But future plans for the properties are worrisome, Hackett conceded. Even with their stock of 202 apartments in play, the inventory of rentals priced low enough to be practical for Section 8 households is very limited, and there's only a 1 percent vacancy rate, he said. There's also a waiting list of 15,000 households seeking consideration for housing subsidies, he said.

"Many of the people on our programs are seniors and people with disabilities and (the) more vulnerable of our citizens, and they're anxious. And it's often difficult for them to move quickly," he said.

<NO1><NO>Lee Roy Wallace, 60, said he already planned to move from his second-floor Holly Manor apartment because of upcoming hip replacement surgery. He has applied for housing in Windsor.

But he said he was worried about a friend and neighbor who is disabled and worried about finding a new place to move to in the time given him in the July 2, 90-day notice.

Read all of the PD's fire coverage here

"There's no way he can move in 90 days," Wallace said. "It's really stressing him out."

If the apartment he himself hopes for doesn't work out, he said he wasn't sure what he would do because of the scarcity of housing available to Section 8 participants.

"I'm going to have to put my stuff in storage and tent-city it or something," he said.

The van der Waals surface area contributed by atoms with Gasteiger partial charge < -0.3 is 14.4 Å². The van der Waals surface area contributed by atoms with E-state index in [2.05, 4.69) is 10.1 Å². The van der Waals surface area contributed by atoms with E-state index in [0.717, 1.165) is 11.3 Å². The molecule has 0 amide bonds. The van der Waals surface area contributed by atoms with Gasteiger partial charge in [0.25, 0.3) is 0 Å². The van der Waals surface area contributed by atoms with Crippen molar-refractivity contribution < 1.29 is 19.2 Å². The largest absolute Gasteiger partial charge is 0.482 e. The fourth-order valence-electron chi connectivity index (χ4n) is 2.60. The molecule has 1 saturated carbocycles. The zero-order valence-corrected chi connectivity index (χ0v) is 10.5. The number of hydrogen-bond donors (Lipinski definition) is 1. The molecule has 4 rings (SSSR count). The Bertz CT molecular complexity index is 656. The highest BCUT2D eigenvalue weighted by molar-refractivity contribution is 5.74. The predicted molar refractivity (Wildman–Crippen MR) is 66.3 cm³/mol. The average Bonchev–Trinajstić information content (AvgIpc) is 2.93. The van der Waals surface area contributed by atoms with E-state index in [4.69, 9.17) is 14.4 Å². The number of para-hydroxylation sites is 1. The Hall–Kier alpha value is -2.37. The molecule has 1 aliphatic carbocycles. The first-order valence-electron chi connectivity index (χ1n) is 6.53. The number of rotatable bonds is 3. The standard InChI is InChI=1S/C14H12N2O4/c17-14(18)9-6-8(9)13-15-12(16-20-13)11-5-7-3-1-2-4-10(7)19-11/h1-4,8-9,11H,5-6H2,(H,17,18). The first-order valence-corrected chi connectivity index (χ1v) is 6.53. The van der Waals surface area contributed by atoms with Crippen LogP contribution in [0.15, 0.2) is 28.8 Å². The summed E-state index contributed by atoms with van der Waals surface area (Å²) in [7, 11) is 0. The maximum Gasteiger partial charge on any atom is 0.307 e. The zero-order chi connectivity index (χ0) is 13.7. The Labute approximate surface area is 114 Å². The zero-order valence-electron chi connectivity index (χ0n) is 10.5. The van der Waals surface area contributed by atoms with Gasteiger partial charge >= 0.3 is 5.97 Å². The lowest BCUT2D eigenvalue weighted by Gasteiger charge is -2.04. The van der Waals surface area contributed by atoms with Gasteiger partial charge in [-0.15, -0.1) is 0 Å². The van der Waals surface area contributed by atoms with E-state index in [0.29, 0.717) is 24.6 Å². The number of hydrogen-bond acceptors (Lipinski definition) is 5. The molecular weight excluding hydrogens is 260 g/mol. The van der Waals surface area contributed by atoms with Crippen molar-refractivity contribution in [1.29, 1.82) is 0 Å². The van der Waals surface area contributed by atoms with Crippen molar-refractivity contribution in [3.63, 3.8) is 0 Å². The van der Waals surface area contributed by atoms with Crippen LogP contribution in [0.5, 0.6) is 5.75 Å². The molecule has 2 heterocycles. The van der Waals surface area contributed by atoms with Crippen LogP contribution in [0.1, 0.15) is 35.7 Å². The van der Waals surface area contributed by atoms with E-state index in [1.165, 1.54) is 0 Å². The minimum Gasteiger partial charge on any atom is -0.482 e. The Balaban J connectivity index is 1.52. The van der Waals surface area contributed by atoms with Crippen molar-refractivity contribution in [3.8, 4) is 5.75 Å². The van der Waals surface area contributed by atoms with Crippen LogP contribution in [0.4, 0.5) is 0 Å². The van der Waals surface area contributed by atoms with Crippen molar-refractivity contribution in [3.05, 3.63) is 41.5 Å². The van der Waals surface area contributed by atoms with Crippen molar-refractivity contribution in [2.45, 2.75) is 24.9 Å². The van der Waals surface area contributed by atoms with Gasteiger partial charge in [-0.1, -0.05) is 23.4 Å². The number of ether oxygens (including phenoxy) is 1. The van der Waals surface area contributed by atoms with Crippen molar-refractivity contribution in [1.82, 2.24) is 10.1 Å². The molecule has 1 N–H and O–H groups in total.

"I feel sorry for the other people," Wallace added. "They had families and stuff. It's just me and my mate."

Heslin said investors "take our responsibility to the community seriously" and have plans that should permit everyone to come out a winner — including neighbors and tenants of the somewhat dilapidated complexes.

He said the 90-day notices are legally necessary but don't reflect a desire to actually boot out anyone who can afford to pay a small increase in rent.

But he said the unit rates right now are so low — $950 for a one-bedroom unit, for instance — that it would be impossible to invest necessary capital, let alone up to $1.5 million or so, as the new owners plan.

The new rates effective in September will be about $1,150 for a one-bedroom place and $1,300 for two bedrooms, which he says is still lower than comparable apartments, some just down the street.

Heslin also said he understood many renters already had made individual arrangements through his property management firm to stay in their current apartments, weathering the construction and paying the new rental rates.

Heslin said new leases have been signed with at least 10 of the first 38 households to receive the 90 day notices.

Tenants contacted Wednesday, however, said they weren't even aware of the option to stay and said they took the 90-day notice to vacate at face value.

A few said they could swing another $100 a month or so, but most said it would be a significant hardship to pay that or anything more.

"I wouldn't be able to eat," said Gallo.

Hackett said the Section 8 program is designed to provide subsidies only for modestly priced housing at or below the 40th percentile of the market rate for rentals. "We tell folks to look for units at around $950 so there's room for them to pay utilities," he said.

Participants also are generally capped at spending 40 percent of their income on rent, while the government has formula-based subsidy limits, Hackett said.

"There's going to be a line where our program's not going to be able to help folks," he said.

(You can reach Staff Writer Mary Callahan at 521-5249 or mary.callahan@pressdemocrat.com.)

Show Comment